Sir Simon Rattle is one of the greatest musicians of our time: a dynamic, impartial and innovative perfectionist. After transforming the once-mediocre City of Birmingham Symphony Orchestra into a world-class ensemble, he took the helm of the Berlin Philharmonic. Although the Hungarian audience has already had several chances to see him, what makes this visit interesting is the fact that, after a decade and a half, he will not be conducting Herbert von Karajan's former orchestra on this occasion.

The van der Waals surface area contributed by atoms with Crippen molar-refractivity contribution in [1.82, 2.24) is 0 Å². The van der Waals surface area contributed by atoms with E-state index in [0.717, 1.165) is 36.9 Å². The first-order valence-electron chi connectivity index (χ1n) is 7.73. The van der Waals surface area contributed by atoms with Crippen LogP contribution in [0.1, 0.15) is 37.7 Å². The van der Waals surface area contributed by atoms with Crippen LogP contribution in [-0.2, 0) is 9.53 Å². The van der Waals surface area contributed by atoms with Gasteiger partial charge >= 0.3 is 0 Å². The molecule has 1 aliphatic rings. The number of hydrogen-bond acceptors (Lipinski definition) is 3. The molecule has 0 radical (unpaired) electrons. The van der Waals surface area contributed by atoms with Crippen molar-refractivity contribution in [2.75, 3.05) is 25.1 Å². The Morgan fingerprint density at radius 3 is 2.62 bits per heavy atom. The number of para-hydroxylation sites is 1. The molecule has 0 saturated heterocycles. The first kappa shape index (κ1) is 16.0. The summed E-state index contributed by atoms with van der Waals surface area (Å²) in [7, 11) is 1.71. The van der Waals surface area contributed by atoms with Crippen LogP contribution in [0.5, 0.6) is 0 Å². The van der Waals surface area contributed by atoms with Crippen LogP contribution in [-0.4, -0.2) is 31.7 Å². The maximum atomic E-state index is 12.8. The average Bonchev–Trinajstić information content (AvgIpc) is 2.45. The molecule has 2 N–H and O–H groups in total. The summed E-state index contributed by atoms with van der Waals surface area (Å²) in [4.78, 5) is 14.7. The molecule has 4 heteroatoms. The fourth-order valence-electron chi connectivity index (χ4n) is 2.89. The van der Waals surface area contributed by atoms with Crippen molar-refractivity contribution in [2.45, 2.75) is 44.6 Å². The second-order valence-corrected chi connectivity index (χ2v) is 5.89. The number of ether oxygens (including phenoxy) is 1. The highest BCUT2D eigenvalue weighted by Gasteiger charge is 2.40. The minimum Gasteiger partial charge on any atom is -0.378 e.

Since September 2017, Sir Simon Rattle has led the London Symphony Orchestra. Founded in 1904, the ensemble has for many decades been considered one of the world's leading orchestras, beyond its position in the British capital. The concert programme with which the newly coupled conductor and orchestra will be performing for the Hungarian audience for the first time together was put together in the spirit of the sharp contrasts that have become prevalent in concert programming these days. For Béla Bartók and Anton Bruckner were truly worlds apart. While Bartók was characterised by relentless conciseness, Bruckner was epic in scale and favoured 'magic repeats'. With its own four-movement symphonic form and strongly contrapuntal compositional structure, Music for Strings, Percussion and Celesta in part continues the Viennese classical tradition and, also in part, that of the Baroque era. His Symphony No. 6, on the other hand - while admittedly also a four-movement work - is wedded through and through to the Romantic system of gestures and manner of expression. The two pieces are thus suited to displaying both the conductor's and the orchestra's wide-ranging virtues as each work is played, one after another.